“In Israel, there is much to change and improve,” Menachem Leibovic, vice chairman of the Jewish National Fund, told the New York crowd. “Hopefully, you can be among the builders and shakers of the Jewish state. Mend it and shape it with love.”
As the Duke family went through a special security line for the aliyah flight and found their seats on the plane, they were getting closer to the moment when their three children would not only move to a new country with a new language, but set foot in Israel for the first time.
“I was really opposed and against it before, especially the last day when I was hanging out with my friends and thinking this isn’t going to happen again,” said Duke’s oldest son, Aron, 16. But he also said he was looking forward to spending time with close family friends in Israel who hav e kids about the same age. Still, he will have a lot to learn. “I speak very poor Hebrew,“ he said.
“It’s horrible, completely horrible,” said his sister, Yael, 13, of her own Hebrew skills.
For Duke, a native of Durban, South Africa, the move to Israel will mark the third time he has been an immigrant. After college, he moved to London, where he met his wife and lived for 16 years. In 2004, the couple and their children moved to the U.S., first to Seattle, and then to the Bay Area.
“This is my last move,” Duke said.
Duke, who made his career in high-tech marketing, took a pilot trip to Israel in the spring before making the final decision to move the family. He is leaving his job but feels confident he can find another position in his field in Israel. Fibi will be able to keep her job with an independent energy consultancy based in the Pacific Northwest, working remotely.
Even though it’s hard to give up a good job, Duke said he’s glad he can make the move “from a position of strength.”
Duke had a fairly secular childhood in Durban, where he usually chose surfing over observing Shabbat. When he and Fibi had kids, they started to become more observant — though, he said, he had some trouble at first convincing his wife, who was raised observant, to return to traditional practice. Duke, who identifies as Orthodox and wears a tallit katan with tzitzit, the fringed garment donned by observant Jewish men, is comfortable in both the secular and religious worlds. But it’s important to him that his children grow up in a Jewish context.
“I want them to be in the environment where they’re surrounded by people with similar beliefs,” he said.
Many families on the Nefesh B’Nefesh flight identified as Orthodox; women kept their hair covered with hats or scarves and men formed minyans in the back of the plane to pray.
But not everyone on the plane was coming to Israel for spiritual reasons. Nikol Bekerman, 17, of Sunnyvale, was two weeks shy of her 18th birthday and planning to join the Israeli Defense Forces upon arrival. She had lived in Israel as a child and always wanted to return; she felt it was important to serve in the military before going to college because it’s such a formative experience for Israelis. She gave up a spot at Cal Poly, where two of her friends will be attending college in the fall, and plans to attend college in Israel after her military service.
“My friends came to the airport, and they all started crying,” Bekerman said. Her friends urged her in vain to reconsider and come with them to college in San Luis Obispo. “I’m really happy with the decision I made to go to Israel,” she said.
As the plane prepared to land in Israel, the oldest new immigrant on the flight, 90-year-old Sue Friedman, said a Shehechiyanu prayer over the loudspeaker. When the wheels touched the ground, a cheer rose up from the passengers. And when the new Israelis were able to make their way off the airplane onto shuttle buses and to the terminal, they were greeted with a party. To music from a live band, they walked through a throng of soldiers, friends, relatives and well-wishers who were dancing and exuberantly singing Jewish and Zionist songs like “Shalom Aleichem” and “Am Yisrael Chai.”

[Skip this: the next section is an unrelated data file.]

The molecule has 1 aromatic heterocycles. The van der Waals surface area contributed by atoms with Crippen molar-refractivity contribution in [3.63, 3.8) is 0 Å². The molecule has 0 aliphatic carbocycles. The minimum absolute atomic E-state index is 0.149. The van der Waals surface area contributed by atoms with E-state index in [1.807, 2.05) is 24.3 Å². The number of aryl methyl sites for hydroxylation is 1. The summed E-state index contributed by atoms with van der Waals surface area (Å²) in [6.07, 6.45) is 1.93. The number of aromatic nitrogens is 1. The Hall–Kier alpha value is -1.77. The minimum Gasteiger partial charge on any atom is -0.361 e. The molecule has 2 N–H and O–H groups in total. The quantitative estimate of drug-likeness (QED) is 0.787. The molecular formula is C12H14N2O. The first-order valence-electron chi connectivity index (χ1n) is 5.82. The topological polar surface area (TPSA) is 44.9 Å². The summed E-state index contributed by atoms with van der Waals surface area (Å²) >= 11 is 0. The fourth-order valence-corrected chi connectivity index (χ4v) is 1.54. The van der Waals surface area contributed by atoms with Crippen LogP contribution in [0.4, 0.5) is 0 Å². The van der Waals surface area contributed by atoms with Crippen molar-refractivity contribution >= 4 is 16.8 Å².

“Welcome home,” the olim heard, over and over again. “Welcome home.”
The Dukes’ friends were in the terminal to meet them, and a welcome program commenced for the tired travelers, complete with speeches by Israeli politicians. Prime Minister Benjamin Netanyahu had originally been scheduled to greet the group, but he didn’t make it — it seemed he had a lot on his plate with the Iran nuclear deal announced that day.
After a joyful reunion with their dog, Kirby, the Duke family eventually headed to their new home in the West Bank town of Karnei Shomron. Duke posted a photo on his Facebook page showing his children on the tarmac at Israel’s Ben-Gurion Airport; friends immediately posted their congratulations, saying, “Mazel Tov Dukes! Love you guys!!” and “May it be with tremendous success!”
A few weeks later, Steven Duke said the family was adjusting well. They’d traveled a bit around the country, and the kids had already made friends. They chose to live in the West Bank not for ideological reasons, Duke said, but because it was affordable and their friends live there. It already seems like a good fit, he said.
“The community here has been exceptionally kind and welcoming,” Duke said. “It’s a really soft landing for us in a lot of ways. We arrived and the apartment had food in it, and Shabbat dinner and lunch for the next six weeks is all organized. That felt good.”
There have been a few speed bumps. A refrigerator delivery person left boxes littered everywhere; Duke later learned he had tipped him too soon and should have waited until the man completed the job. That’s how Israelis handle it. A car salesman was so unhelpful that Duke stormed out of the dealership, only to have the salesman call him the next day clueless about what had gone wrong. Again, a cultural miscommunication.
The work situation is unsettled. Duke is networking and isn’t yet in a rush to find a job, but said that if he has no prospects within a couple months, he’ll get “antsy.”
One of the things he likes most about his new life in Israel is that because their town is small and connected, he and his wife feel comfortable giving their kids the freedom to explore and get to know other kids on their own.
Karnei Shomron, about 30 miles from Tel Aviv, is a town of about 2,000 families, according to Nefesh B’Nefesh. Many families who live there are immigrants from English-speaking countries. It’s been easy for Duke’s kids to make friends, and the family feels comfortable among others who are, he said, “like-minded.”
“On our first day here, my wife and I fell asleep before the two oldest kids came home,” Duke said. “I would never do that in San Francisco, but I knew they were safe.”
Drew Himmelstein of J. traveled on the July 13 flight to Israel courtesy of Nefesh B’Nefesh.